As posted on its Web site, part of Leo Baeck Temple's mission is to "develop an island of serenity within a complex, troubled world." This spring, the Reform synagogue says goodbye to a rabbi whose decades of calm, scholarly leadership is responsible for much of that serenity.
Rabbi Sanford Ragins, who has been with Leo Baeck Temple (LBT) since 1972 and is only the second senior rabbi in the synagogue's 55-year history, is retiring in June. The West Los Angeles temple will celebrate his career this weekend with worship, study and social events.
"Sandy is everything a rabbi should be," Dan Giesberg, LBT's president, told The Journal. "He has filled the spirit of the temple for years."
Born in Chicago, Ragins, 67, moved to Los Angeles as a child and graduated from Beverly Hills High School and UCLA. He stayed in town to begin his rabbinical training at Hebrew Union College-Jewish Institute of Religion's (HUC-JIR) newly established campus, then in the Hollywood Hills, where he became one of the first four HUC-JIR students to earn master's degrees in Hebrew letters in Los Angeles.
"I like to say that I was 25 percent of my class and graduated in the top four," Ragins told The Journal.
Ragins was ordained at HUC-JIR's Cincinnati school in 1962 and, torn between an academic and a congregational career, pursued a doctorate at Brandeis University in German Jewish history. Deciding on congregational work in 1964, he spent his first two years at LBT, first as an interim rabbi during founding rabbi Leonard Beerman's sabbatical, then as Beerman's first assistant rabbi.
After holding pulpits in Lincoln, Neb., and Hartsdale, N.Y., Ragins returned to LBT as associate rabbi. He was named Beerman's successor five years later and became LBT's senior rabbi when Beerman retired in 1986.
Ragins has maintained an academic career during his tenure at Leo Baeck, teaching courses including history and homiletics for many years at HUC-JIR. More recently, he has been the "Jewish teacher" at Occidental College in Eagle Rock, teaching an introductory Jewish studies course and one on the Holocaust.
"If there's anything unique about my rabbinate, it's the intersection between scholarship and congregational work," Ragins said. He's currently working on a book, "Judaism for Moderns," with historian Robert Seltzer.
His students treasure Ragins' scholarly bent. "Sandy's greatest strength is as a teacher," Giesberg said.
"Most good teachers are appreciated in the moment and maybe also become a fond memory," Rabbi Lisa Edwards of Beth Chayim Chadashim, who studied with Ragins at HUC-JIR, told The Journal. "Sandy Ragins has been both of those."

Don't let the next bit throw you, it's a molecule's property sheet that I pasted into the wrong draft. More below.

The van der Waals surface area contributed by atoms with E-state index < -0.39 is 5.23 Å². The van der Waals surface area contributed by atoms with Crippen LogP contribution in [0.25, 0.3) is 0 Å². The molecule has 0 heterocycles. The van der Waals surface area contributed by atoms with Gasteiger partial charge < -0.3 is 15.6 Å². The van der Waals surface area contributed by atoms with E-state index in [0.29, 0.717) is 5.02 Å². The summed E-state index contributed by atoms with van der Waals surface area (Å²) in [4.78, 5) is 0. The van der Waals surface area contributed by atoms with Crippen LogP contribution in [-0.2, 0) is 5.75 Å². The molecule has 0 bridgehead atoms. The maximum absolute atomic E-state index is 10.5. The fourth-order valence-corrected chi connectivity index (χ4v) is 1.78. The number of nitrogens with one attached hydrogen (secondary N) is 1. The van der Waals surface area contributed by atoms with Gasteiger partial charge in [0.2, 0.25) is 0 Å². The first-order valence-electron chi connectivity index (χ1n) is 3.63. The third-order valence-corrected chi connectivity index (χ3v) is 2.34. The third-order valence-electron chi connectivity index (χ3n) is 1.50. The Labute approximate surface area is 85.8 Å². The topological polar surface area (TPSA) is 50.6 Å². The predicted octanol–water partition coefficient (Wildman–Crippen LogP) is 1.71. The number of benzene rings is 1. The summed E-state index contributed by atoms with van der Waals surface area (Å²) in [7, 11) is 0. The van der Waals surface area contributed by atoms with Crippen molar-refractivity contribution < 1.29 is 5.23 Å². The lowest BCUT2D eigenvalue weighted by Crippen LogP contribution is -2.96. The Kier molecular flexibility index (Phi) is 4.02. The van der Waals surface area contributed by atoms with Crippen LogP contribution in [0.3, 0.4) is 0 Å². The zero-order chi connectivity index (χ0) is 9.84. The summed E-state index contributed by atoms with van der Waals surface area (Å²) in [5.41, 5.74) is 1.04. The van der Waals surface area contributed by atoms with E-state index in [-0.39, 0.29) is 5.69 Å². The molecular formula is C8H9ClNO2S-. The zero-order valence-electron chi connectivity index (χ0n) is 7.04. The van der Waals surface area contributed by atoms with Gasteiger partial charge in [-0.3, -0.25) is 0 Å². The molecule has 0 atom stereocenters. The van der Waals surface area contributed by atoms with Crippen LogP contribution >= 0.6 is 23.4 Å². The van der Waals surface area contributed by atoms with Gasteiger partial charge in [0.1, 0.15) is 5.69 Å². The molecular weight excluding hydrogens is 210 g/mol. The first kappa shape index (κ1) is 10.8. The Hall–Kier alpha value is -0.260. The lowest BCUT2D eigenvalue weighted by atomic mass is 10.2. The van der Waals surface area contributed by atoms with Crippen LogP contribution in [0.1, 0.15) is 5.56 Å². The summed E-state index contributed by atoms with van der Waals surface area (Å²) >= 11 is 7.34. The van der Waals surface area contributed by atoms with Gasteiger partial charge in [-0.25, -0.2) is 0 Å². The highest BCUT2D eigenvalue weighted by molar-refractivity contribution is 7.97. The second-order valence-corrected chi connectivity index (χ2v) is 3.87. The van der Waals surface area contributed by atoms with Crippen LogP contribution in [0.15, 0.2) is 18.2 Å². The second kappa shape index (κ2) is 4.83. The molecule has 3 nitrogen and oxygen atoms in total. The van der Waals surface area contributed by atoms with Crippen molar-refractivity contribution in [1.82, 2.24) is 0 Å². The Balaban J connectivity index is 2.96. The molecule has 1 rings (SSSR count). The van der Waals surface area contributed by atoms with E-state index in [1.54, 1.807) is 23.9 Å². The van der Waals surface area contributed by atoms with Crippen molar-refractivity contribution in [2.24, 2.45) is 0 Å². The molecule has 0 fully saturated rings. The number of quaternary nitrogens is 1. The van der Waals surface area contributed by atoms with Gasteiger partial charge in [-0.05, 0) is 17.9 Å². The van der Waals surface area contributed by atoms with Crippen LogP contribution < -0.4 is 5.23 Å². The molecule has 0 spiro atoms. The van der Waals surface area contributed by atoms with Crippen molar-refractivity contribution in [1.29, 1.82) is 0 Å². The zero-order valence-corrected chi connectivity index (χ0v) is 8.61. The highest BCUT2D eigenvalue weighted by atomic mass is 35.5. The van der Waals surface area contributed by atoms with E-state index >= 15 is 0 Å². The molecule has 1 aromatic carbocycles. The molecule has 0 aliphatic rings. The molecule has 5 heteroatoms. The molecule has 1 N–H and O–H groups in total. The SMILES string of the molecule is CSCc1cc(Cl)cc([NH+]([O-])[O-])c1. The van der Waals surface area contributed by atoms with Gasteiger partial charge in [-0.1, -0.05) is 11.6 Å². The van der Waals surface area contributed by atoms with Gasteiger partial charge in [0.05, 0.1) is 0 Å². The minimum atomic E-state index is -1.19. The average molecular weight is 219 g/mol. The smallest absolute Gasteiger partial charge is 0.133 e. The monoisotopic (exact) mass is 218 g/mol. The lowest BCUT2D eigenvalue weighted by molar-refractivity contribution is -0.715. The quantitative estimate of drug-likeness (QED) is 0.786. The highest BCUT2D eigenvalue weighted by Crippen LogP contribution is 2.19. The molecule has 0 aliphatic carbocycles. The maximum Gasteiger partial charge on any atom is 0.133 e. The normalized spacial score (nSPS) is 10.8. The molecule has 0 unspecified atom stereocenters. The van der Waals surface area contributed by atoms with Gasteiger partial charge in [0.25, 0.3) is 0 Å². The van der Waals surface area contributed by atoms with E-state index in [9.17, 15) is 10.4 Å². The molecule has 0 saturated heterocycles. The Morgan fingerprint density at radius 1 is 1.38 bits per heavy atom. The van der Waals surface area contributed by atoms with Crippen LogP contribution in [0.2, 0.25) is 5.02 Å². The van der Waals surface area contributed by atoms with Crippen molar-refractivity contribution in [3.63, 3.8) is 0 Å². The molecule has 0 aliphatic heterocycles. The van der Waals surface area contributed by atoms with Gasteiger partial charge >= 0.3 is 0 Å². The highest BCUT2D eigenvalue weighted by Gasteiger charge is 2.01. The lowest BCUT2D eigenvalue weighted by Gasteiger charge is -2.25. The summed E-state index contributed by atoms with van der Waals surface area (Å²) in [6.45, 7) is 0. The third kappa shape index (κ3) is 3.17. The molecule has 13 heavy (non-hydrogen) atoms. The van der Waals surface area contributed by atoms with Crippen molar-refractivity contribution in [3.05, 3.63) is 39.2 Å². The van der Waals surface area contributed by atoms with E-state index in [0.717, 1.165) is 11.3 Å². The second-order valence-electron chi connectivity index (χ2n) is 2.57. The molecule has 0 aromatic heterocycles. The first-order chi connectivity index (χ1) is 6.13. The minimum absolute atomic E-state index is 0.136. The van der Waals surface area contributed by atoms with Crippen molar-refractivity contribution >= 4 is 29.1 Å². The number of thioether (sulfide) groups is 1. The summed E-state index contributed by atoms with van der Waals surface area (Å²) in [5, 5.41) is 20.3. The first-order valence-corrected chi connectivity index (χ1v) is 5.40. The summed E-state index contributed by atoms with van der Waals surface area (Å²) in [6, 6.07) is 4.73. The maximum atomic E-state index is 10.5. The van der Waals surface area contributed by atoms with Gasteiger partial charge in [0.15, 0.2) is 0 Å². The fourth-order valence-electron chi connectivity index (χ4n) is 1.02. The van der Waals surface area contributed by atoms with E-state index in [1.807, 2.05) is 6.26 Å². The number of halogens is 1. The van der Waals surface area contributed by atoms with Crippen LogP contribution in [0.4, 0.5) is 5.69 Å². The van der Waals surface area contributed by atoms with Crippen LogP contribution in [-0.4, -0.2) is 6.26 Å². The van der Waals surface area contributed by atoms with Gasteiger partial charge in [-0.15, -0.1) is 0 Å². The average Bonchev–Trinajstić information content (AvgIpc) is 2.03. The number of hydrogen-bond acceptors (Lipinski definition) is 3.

Perhaps even more prized is his ability to offer a listening ear to his congregants. "I can't think of anyone who's a better pastor for people in need," said Beerman of his former associate.
Rabbi Lewis Barth, dean of HUC-JIR's Los Angeles school, who has known Ragins since they were teenagers active in Reform youth circles, said Ragins is not only "a first-rate preacher and a teacher of great intellect and religious depth" but also "a devoted pastor to his congregation, really connected with them in their joys and their sorrows."
That connection is important to Ragins. "I've always been fascinated with what happens to people in times of crisis, both tsuris and simcha," he said. "I've come over time to understand how my role as a rabbi allows me to be a part of their healing."
He indicated that Leo Baeck Temple has an institutional character that facilitates his role as a listener, saying that the temple "has always been dedicated to doing things on a human scale, to be the kind of place where people are connected to the clergy."
Ragins also appreciates LBT's pluralism, citing its longtime welcome to intermarried, interracial and gay and lesbian families. And he lauds the temple's "atmosphere of trust and support" that grants him freedom of expression in the pulpit, no matter what the issue.
"I've never felt the slightest hesitation about speaking my mind," he said.
Ragins has been outspoken on a wide range of issues, including the prospects for peace in Israel and areas such as labor and interfaith cooperation in this country. He has served in the difficult post of chair for the Central Conference of American Rabbis' committee on ethics, which investigates allegations of wrongful behavior by Reform rabbis. Ragins has also made a number of biannual trips to Berlin with Barth to teach German divinity students about Judaism.
He and his wife of almost 41 years, Masayo, have three children. Masayo Ragins was an international student at HUC when Ragins met her; she had been sent by her professor in Japan, a man appalled by Japan's anti-Semitism, to study and return to Japan to help him educate their compatriots about Judaism.
"She got sidetracked," Ragins said. "She met me, converted, and we got married the day after my ordination."
Ragins will be succeeded by Rabbi Kenneth Chasen, who is transferring from Westchester Reform Temple in Scarsdale, N.Y.
"We hope that lightning strikes a third time," Giesberg said.
He doesn't expect Ragins to fade from the scene, though: "He's more than a rabbi; he's a member of our community, and I expect he'll be around."
So does Ragins, who believes LBT will continue to thrive.
"The health of his congregation and its prospects for the future and for change are excellent," he said. "That's how Judaism has survived."
Giesberg, though, credits that to the rabbi he's known since he was a child, saying, "The community has been wonderful because he's been wonderful."
For information about Leo Baeck Temple's celebration of Rabbi Sanford Ragins, call (310) 476-2861.
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